Venezuelan president Nicolas Maduro said this week that PdVSA may retaliate against financial sanctions from the US by suspending oil exports to the country, sending crude to Asia instead. This seems highly unlikely, given that the US is one of its largest cash-paying customers. China is PdVSA’s largest customer in Asia, but it doesn’t receive payment for these shipments – it is using crude to pay off its vast debts instead. US imports of Venezuelan crude have been steady in recent years, averaging 773,000 b/d in 2014, 792,000 b/d in 2015 and 754,000 b/d in 2016. Steady flows make sense – not only because of the presence of Citgo refineries on the US Gulf Coast but because other Gulf Coast refiners are geared towards refining the heavy crude that Venezuela produces.

Exports this year, however, have dropped 20 percent below the 3-year average to 629,000 b/d. After normal imports during the first five months of the year, imports have dropped below 500,000 b/d in November. This is a result of falling Venezuelan production, which is now below 2 million b/d, a three-decade low. It also because US refiners have stopped buying from the state-run oil company due to both crude quality and credit issues.

President Maduro announced on Friday that more than 100 top officials of the state oil company PDVSA have been arrested on corruption charges, but he assured that there will be no “witch hunt” in the country’s main industry.  Last Thursday Venezuelan authorities arrested two former officials who had run the oil ministry and state energy company PdVSA. They were detained on accusations of graft and seeking to sabotage the nation’s ailing energy industry.  President Maduro named an active general to lead the state oil industry, the nation’s last major economic sector that had been outside the military’s control.

Venezuelan Attorney General Saab said the acting president and five directors of Citgo Petroleum Corp. tried to defraud the nation. American citizens were among the executives at Citgo Petroleum Corp. that the Venezuelan intelligence agency arrested, a development likely to exacerbate strains between Washington and Caracas.

The stare of Venezuela’s oil industry is dire. Until recently it has been held to together by foreign partners who now are finding it harder and harder to do business in the country.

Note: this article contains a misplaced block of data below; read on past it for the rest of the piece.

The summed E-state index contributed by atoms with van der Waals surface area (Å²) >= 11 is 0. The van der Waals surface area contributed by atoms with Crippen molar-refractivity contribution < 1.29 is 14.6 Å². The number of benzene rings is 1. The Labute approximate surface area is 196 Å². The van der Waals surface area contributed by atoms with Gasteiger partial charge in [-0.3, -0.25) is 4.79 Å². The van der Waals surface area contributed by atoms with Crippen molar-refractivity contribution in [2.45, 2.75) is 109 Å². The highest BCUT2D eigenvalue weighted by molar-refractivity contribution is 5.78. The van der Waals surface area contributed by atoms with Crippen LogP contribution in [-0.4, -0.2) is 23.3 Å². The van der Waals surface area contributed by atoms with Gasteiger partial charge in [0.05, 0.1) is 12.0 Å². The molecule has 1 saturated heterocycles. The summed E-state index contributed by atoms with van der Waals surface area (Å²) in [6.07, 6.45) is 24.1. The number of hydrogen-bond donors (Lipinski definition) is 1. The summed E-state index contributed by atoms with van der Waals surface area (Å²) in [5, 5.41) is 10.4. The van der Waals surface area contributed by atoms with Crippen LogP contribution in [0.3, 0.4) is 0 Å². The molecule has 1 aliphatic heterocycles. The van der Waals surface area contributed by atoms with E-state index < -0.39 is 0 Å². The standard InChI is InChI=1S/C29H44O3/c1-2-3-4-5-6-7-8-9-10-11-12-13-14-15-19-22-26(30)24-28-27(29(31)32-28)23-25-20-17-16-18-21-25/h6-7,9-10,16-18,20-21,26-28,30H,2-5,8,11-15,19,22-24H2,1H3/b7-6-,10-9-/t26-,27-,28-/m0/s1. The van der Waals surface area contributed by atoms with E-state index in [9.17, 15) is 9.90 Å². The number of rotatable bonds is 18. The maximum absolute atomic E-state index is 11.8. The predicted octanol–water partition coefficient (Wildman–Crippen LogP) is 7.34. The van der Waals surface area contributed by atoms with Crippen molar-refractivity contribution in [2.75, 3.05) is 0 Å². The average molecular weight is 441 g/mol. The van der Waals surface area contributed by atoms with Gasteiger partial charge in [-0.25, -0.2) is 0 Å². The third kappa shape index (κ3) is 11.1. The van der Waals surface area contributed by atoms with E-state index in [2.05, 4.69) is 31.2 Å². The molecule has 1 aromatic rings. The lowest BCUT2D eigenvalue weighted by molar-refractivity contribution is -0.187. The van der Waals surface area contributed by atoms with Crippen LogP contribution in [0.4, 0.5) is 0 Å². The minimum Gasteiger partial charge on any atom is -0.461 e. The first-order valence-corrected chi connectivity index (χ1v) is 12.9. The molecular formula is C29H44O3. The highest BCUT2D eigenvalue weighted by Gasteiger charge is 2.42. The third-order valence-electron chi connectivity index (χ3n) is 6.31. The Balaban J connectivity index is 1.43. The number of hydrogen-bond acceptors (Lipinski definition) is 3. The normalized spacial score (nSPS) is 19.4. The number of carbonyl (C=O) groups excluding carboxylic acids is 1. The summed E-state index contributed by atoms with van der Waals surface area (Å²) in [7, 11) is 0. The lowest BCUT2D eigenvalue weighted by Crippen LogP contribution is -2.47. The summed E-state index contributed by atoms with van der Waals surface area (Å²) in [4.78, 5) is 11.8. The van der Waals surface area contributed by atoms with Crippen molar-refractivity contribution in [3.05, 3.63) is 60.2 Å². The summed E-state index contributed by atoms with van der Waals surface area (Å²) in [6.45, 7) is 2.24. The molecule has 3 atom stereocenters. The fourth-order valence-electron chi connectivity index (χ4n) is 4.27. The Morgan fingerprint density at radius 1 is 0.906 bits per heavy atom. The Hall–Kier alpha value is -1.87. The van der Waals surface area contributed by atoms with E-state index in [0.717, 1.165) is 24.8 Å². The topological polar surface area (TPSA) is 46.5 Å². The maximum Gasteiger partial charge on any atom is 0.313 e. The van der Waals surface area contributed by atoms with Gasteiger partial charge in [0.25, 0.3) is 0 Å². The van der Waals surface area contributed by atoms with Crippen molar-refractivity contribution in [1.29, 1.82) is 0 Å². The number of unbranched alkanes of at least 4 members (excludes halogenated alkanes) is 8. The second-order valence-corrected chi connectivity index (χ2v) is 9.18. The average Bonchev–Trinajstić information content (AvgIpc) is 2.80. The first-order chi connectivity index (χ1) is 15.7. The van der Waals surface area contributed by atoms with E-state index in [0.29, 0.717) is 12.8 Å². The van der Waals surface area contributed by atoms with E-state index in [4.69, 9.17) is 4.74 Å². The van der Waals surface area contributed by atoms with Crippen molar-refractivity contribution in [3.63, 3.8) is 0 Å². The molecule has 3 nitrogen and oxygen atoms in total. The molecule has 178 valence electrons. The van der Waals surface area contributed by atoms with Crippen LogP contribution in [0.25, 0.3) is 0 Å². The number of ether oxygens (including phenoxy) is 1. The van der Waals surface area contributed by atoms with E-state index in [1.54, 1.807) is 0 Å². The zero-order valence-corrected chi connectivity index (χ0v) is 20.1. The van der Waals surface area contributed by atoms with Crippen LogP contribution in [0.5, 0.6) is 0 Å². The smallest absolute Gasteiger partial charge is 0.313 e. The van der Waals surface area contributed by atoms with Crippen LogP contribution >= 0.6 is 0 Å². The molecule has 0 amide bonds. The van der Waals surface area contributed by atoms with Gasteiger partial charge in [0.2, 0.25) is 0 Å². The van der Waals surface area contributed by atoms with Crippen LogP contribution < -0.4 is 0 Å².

7.  The Briefs (date of article in Peak Oil News is in parentheses)

Norway’s Statoil will continue to drill for oil in the Arctic Barents Sea next year even though its 2017 campaign was mostly disappointing. Statoil plans to drill between 25 and 30 wells in Norwegian waters during 2018; five or six are expected in the Barents, and the rest will be split between the North Sea and the Norwegian Sea. (11/28)

Norway’s Statoil said Wednesday its Dudgeon wind farm off the British coast is now feeding the grid from its 67 6-MW wind turbines, with a combined capacity of 402 megawatts—enough to meet the energy demands of around 410,000 average households at peak. The project is part of the company’s strategy to develop from an oil and gas company to a broad energy major. Statoil plans to invest around $12 billion in renewable energy projects by 2030. (11/23)

Norway’s sovereign wealth fund, the world’s largest, is exiting the oil market—a fact that is sure to have shaken Big Oil to the core. Divesting $35 billion worth of supermajor stocks is no small thing. Opinions are divided on what this means for the industry. On the one hand, the divestment is all bad news for an industry that has only recently begun to recover from the heavy blow of the 2014 oil price collapse and is still vulnerable to price shocks. On the other hand, it shows the industry’s resilience to major shocks. (11/22)